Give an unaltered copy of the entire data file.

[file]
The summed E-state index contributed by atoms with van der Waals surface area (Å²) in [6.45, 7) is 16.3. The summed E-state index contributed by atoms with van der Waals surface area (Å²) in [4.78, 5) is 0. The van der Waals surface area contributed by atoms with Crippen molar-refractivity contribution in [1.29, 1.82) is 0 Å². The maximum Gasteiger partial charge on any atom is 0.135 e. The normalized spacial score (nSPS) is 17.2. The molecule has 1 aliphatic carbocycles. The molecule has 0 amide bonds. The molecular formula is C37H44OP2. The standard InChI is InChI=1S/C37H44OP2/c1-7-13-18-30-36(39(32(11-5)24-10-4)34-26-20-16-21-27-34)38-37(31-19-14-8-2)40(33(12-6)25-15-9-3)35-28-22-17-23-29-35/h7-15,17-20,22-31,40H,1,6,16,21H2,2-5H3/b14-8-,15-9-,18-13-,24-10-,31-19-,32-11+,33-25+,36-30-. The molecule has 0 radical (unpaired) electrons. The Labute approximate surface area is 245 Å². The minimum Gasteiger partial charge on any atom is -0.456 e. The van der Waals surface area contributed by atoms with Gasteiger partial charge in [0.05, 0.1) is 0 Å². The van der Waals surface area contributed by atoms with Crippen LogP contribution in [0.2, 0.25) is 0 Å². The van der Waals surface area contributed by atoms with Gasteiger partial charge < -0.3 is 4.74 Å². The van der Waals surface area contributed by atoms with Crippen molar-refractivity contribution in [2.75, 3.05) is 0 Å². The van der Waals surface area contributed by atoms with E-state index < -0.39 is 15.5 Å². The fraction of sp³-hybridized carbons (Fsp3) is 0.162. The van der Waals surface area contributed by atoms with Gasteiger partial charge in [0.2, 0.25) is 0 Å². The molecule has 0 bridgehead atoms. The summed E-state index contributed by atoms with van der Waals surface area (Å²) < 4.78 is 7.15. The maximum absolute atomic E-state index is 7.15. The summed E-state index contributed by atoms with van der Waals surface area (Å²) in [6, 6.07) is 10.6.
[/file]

The summed E-state index contributed by atoms with van der Waals surface area (Å²) in [6.45, 7) is 16.3. The summed E-state index contributed by atoms with van der Waals surface area (Å²) in [4.78, 5) is 0. The van der Waals surface area contributed by atoms with Crippen molar-refractivity contribution in [1.29, 1.82) is 0 Å². The maximum Gasteiger partial charge on any atom is 0.135 e. The normalized spacial score (nSPS) is 17.2. The molecule has 1 aliphatic carbocycles. The molecule has 0 amide bonds. The molecular formula is C37H44OP2. The standard InChI is InChI=1S/C37H44OP2/c1-7-13-18-30-36(39(32(11-5)24-10-4)34-26-20-16-21-27-34)38-37(31-19-14-8-2)40(33(12-6)25-15-9-3)35-28-22-17-23-29-35/h7-15,17-20,22-31,40H,1,6,16,21H2,2-5H3/b14-8-,15-9-,18-13-,24-10-,31-19-,32-11+,33-25+,36-30-. The molecule has 0 radical (unpaired) electrons. The Labute approximate surface area is 245 Å². The minimum Gasteiger partial charge on any atom is -0.456 e. The van der Waals surface area contributed by atoms with Gasteiger partial charge in [0.05, 0.1) is 0 Å². The van der Waals surface area contributed by atoms with Crippen LogP contribution in [0.2, 0.25) is 0 Å². The van der Waals surface area contributed by atoms with Gasteiger partial charge < -0.3 is 4.74 Å². The van der Waals surface area contributed by atoms with Crippen molar-refractivity contribution in [2.75, 3.05) is 0 Å². The van der Waals surface area contributed by atoms with E-state index < -0.39 is 15.5 Å². The fraction of sp³-hybridized carbons (Fsp3) is 0.162. The van der Waals surface area contributed by atoms with Gasteiger partial charge in [0.2, 0.25) is 0 Å². The molecule has 0 bridgehead atoms. The summed E-state index contributed by atoms with van der Waals surface area (Å²) < 4.78 is 7.15. The maximum absolute atomic E-state index is 7.15. The summed E-state index contributed by atoms with van der Waals surface area (Å²) in [6, 6.07) is 10.6.